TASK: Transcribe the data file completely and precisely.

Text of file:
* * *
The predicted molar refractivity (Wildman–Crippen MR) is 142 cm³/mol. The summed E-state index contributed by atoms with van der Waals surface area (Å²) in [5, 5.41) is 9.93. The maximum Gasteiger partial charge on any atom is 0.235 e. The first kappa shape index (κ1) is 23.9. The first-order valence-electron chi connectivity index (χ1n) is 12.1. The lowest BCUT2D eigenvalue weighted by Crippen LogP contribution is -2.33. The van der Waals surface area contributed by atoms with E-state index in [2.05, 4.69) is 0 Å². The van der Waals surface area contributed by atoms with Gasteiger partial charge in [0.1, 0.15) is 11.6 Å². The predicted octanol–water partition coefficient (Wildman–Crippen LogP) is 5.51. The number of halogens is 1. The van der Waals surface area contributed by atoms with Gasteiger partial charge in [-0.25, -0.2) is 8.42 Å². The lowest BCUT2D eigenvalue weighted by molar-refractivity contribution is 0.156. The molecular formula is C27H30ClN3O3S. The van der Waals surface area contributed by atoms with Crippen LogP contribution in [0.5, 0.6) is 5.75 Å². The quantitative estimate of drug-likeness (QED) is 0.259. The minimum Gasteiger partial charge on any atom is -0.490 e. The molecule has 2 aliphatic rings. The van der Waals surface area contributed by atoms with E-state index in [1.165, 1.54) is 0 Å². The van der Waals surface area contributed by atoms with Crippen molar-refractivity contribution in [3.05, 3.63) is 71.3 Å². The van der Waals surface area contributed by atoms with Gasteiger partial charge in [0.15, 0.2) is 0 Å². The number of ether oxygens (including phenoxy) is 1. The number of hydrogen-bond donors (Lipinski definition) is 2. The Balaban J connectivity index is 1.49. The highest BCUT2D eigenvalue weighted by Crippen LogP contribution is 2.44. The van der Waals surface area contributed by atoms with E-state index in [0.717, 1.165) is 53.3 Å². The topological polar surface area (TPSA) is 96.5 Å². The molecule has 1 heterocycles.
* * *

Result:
The predicted molar refractivity (Wildman–Crippen MR) is 142 cm³/mol. The summed E-state index contributed by atoms with van der Waals surface area (Å²) in [5, 5.41) is 9.93. The maximum Gasteiger partial charge on any atom is 0.235 e. The first kappa shape index (κ1) is 23.9. The first-order valence-electron chi connectivity index (χ1n) is 12.1. The lowest BCUT2D eigenvalue weighted by Crippen LogP contribution is -2.33. The van der Waals surface area contributed by atoms with E-state index in [2.05, 4.69) is 0 Å². The van der Waals surface area contributed by atoms with Gasteiger partial charge in [0.1, 0.15) is 11.6 Å². The predicted octanol–water partition coefficient (Wildman–Crippen LogP) is 5.51. The number of halogens is 1. The van der Waals surface area contributed by atoms with Gasteiger partial charge in [-0.25, -0.2) is 8.42 Å². The lowest BCUT2D eigenvalue weighted by molar-refractivity contribution is 0.156. The molecular formula is C27H30ClN3O3S. The van der Waals surface area contributed by atoms with Crippen LogP contribution in [0.5, 0.6) is 5.75 Å². The quantitative estimate of drug-likeness (QED) is 0.259. The minimum Gasteiger partial charge on any atom is -0.490 e. The molecule has 2 aliphatic rings. The van der Waals surface area contributed by atoms with E-state index in [1.165, 1.54) is 0 Å². The van der Waals surface area contributed by atoms with Crippen molar-refractivity contribution in [3.05, 3.63) is 71.3 Å². The van der Waals surface area contributed by atoms with Gasteiger partial charge in [0.15, 0.2) is 0 Å². The number of ether oxygens (including phenoxy) is 1. The number of hydrogen-bond donors (Lipinski definition) is 2. The Balaban J connectivity index is 1.49. The highest BCUT2D eigenvalue weighted by Crippen LogP contribution is 2.44. The van der Waals surface area contributed by atoms with E-state index in [0.717, 1.165) is 53.3 Å². The topological polar surface area (TPSA) is 96.5 Å². The molecule has 1 heterocycles.